Yesterday, in 96 degree heat, Kim and I cooked up two indigo pots—one using henna and Michel Garcia’s 1, 2, 3 recipe and the other using a traditional lye-based recipe. It was a face-off.
What follows is a step-by-step pictorial explanation of the henna vat: “Hannah,” in the white bucket. The 1, 2, 3, means 1: 50g indigo, 2: 100g lime, 3: 150g henna/fructose. (Here’s another good resource, courtesy of Seattle-based Botanical Colors.)
Now, here’s Lyle (orange bucket). It uses indigo (approx. 25g), lye (1/8 t) and sodium hydroxide (Rit color remover, 1oz). The recipe comes from Jim N. Liles’s book The Art and Craft of Natural Dyeing.
While Hannah simmered, we hopped onto Botanical Colors to buy more henna and lime. An hour or so later, we were hot and flummoxed: Hannah was giving us nothing—no indigo blossom, no color imparted on the fabric, no signs of frothy goodness! We swizzled it, we heated it, we prayed to the indigo gods over it. Still nada.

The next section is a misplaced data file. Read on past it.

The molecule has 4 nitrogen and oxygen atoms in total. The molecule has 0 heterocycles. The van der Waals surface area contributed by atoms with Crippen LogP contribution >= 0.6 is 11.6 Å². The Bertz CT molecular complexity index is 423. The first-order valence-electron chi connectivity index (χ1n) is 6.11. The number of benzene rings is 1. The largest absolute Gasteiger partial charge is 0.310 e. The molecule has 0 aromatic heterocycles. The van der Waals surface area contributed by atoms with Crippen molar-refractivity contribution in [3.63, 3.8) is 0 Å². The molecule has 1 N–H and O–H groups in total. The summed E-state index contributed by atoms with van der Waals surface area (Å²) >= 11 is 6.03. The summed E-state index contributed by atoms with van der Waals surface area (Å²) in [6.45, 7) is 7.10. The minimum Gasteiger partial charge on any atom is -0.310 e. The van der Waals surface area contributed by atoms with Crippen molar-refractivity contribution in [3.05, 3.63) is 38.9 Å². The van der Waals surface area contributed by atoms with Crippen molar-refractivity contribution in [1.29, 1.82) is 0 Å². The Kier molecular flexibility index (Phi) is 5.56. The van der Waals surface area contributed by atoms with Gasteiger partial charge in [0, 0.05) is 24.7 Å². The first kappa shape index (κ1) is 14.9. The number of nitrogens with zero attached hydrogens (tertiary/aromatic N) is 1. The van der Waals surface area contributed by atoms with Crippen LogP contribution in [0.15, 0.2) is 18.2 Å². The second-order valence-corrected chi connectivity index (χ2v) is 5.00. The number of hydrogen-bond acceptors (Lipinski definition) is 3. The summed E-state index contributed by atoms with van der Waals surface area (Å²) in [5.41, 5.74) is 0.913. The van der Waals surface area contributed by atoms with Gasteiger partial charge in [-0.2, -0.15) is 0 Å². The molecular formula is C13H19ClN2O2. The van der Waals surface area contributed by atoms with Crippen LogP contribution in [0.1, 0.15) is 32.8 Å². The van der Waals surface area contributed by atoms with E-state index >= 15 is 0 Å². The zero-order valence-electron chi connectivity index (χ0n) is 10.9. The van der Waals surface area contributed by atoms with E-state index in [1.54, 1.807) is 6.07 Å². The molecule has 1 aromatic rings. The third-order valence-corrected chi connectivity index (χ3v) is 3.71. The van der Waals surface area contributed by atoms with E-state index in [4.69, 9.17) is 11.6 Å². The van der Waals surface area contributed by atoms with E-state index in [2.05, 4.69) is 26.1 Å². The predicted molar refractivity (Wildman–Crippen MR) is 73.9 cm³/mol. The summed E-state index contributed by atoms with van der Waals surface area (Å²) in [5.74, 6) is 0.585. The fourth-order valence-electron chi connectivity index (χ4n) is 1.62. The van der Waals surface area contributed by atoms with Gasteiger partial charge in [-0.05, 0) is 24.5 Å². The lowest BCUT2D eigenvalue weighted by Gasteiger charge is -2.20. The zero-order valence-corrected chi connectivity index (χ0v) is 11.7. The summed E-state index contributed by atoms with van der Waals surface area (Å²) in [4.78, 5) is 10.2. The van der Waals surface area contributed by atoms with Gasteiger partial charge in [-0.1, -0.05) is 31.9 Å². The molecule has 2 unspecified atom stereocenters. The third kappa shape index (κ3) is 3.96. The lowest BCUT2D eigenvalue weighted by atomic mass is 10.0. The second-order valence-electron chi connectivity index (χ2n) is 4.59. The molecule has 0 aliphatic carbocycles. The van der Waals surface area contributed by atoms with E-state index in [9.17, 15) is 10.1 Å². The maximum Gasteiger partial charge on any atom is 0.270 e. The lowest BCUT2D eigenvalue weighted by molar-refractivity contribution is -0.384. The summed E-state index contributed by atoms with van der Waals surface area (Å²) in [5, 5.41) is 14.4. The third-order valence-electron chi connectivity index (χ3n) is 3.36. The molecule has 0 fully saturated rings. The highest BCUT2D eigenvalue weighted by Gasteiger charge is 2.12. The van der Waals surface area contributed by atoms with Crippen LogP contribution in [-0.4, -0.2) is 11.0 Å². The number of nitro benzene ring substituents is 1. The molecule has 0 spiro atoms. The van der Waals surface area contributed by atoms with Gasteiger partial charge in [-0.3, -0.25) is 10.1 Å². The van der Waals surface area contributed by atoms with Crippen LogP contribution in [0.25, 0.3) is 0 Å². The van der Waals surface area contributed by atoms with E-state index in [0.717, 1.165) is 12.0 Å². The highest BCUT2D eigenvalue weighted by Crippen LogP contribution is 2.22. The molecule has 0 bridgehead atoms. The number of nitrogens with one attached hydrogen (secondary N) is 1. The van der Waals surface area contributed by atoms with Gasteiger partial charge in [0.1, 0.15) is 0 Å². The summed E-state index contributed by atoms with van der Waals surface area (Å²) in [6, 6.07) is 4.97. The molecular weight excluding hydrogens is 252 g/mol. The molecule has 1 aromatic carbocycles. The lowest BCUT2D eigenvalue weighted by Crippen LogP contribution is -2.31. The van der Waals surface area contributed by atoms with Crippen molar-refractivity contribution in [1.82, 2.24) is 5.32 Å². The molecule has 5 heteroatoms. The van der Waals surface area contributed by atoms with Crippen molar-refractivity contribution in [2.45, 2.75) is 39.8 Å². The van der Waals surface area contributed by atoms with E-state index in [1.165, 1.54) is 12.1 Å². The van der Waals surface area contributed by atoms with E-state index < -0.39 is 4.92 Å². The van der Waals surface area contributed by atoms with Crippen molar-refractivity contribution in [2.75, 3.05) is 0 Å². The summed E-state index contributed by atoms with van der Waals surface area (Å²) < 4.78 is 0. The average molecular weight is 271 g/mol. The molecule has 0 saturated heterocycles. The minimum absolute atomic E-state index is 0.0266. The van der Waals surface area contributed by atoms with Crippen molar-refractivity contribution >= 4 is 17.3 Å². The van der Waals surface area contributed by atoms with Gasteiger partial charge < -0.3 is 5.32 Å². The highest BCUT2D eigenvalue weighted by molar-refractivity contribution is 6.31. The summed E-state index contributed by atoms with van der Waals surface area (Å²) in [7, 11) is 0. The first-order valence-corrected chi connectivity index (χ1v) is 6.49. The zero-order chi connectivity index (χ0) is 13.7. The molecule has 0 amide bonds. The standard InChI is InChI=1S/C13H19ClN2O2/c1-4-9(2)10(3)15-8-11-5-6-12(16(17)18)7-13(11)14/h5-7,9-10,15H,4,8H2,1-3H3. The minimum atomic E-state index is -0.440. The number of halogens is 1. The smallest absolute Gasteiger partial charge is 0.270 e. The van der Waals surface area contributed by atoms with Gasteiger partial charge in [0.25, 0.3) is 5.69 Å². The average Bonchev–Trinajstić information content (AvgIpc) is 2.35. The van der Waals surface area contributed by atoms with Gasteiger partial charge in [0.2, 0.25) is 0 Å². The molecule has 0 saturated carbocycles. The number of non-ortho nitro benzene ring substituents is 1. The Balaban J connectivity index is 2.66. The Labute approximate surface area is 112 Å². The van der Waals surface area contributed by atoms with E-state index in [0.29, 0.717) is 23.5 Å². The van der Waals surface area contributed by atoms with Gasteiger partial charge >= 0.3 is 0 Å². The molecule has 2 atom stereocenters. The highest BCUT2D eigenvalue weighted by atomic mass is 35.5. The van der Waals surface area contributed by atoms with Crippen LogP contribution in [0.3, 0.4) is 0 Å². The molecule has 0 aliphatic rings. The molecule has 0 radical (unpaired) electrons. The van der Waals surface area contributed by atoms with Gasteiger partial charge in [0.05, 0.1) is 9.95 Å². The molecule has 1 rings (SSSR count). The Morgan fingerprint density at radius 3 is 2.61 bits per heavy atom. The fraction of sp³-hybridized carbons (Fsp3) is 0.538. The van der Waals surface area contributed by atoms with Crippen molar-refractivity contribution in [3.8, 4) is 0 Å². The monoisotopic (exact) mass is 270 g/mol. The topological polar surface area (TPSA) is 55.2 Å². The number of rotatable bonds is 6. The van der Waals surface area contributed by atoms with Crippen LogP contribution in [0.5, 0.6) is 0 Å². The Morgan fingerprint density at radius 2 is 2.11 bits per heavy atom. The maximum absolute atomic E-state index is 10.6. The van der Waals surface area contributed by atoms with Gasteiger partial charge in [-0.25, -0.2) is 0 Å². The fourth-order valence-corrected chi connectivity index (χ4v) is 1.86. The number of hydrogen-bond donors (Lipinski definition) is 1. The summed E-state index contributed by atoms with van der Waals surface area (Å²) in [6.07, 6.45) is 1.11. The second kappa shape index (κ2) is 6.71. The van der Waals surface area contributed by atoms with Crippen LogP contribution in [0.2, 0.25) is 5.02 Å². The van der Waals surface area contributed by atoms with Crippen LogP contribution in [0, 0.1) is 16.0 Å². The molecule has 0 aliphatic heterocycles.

Guzzling down kombucha, we put palms to forehead and said, “Doh!” We asked ourselves: Why are we cajoling Hannah when she’s so damned stubborn and, when she obliges, gives us such dingy blues? So we canceled our order and got mixed up with Lyle. Here’s a comparison of our results.
I’ll take better comparison shots in the future. But what we saw was a strong, clear blue from Lyle and a dingy gray that didn’t even stay from Hannah.
In the dyeing community, everyone exalts Garcia. We’ve spent two years trying to achieve results from his method. Of course we’d prefer to use a less toxic solution. Of course we want to maintain and nurture our vat over time. Who wouldn’t?
But we love the bright blue that Lyle reliably gives us—at half the indigo intake Hannah requires. So we stuck her in the sun and hope to have better results next week. If anyone wants to show us the error of our ways, send us a note or meet us at the Kingfield market.
Next up, Dyers on the dark side: How pleather plays with indigo (see top-most image).